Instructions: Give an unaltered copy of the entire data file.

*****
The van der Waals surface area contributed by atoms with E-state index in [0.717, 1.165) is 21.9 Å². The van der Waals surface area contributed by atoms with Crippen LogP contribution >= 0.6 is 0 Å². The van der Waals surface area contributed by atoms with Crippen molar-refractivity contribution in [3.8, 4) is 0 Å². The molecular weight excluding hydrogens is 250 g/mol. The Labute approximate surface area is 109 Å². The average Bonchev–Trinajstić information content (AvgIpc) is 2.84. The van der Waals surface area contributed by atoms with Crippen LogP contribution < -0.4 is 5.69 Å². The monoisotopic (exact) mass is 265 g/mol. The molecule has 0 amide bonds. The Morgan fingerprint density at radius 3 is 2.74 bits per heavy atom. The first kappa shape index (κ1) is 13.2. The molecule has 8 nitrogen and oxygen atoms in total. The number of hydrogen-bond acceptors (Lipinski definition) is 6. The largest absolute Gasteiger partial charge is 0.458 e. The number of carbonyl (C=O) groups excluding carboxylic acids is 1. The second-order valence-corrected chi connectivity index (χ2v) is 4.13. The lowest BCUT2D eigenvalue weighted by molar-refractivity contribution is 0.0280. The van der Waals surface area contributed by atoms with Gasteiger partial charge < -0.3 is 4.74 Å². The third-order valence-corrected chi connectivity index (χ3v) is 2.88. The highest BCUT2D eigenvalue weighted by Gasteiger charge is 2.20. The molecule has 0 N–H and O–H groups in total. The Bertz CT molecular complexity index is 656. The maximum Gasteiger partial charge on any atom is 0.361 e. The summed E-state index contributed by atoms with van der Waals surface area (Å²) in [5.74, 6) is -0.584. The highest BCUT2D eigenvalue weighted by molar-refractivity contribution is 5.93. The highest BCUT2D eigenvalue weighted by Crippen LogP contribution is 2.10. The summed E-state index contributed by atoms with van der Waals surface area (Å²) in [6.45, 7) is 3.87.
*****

The van der Waals surface area contributed by atoms with E-state index in [0.717, 1.165) is 21.9 Å². The van der Waals surface area contributed by atoms with Crippen LogP contribution >= 0.6 is 0 Å². The van der Waals surface area contributed by atoms with Crippen molar-refractivity contribution in [3.8, 4) is 0 Å². The molecular weight excluding hydrogens is 250 g/mol. The Labute approximate surface area is 109 Å². The average Bonchev–Trinajstić information content (AvgIpc) is 2.84. The van der Waals surface area contributed by atoms with Crippen LogP contribution < -0.4 is 5.69 Å². The monoisotopic (exact) mass is 265 g/mol. The molecule has 0 amide bonds. The Morgan fingerprint density at radius 3 is 2.74 bits per heavy atom. The first kappa shape index (κ1) is 13.2. The molecule has 8 nitrogen and oxygen atoms in total. The number of hydrogen-bond acceptors (Lipinski definition) is 6. The largest absolute Gasteiger partial charge is 0.458 e. The number of carbonyl (C=O) groups excluding carboxylic acids is 1. The second-order valence-corrected chi connectivity index (χ2v) is 4.13. The lowest BCUT2D eigenvalue weighted by molar-refractivity contribution is 0.0280. The van der Waals surface area contributed by atoms with Gasteiger partial charge < -0.3 is 4.74 Å². The third-order valence-corrected chi connectivity index (χ3v) is 2.88. The highest BCUT2D eigenvalue weighted by Gasteiger charge is 2.20. The molecule has 0 N–H and O–H groups in total. The Bertz CT molecular complexity index is 656. The maximum Gasteiger partial charge on any atom is 0.361 e. The summed E-state index contributed by atoms with van der Waals surface area (Å²) in [5.74, 6) is -0.584. The highest BCUT2D eigenvalue weighted by molar-refractivity contribution is 5.93. The highest BCUT2D eigenvalue weighted by Crippen LogP contribution is 2.10. The summed E-state index contributed by atoms with van der Waals surface area (Å²) in [6.45, 7) is 3.87.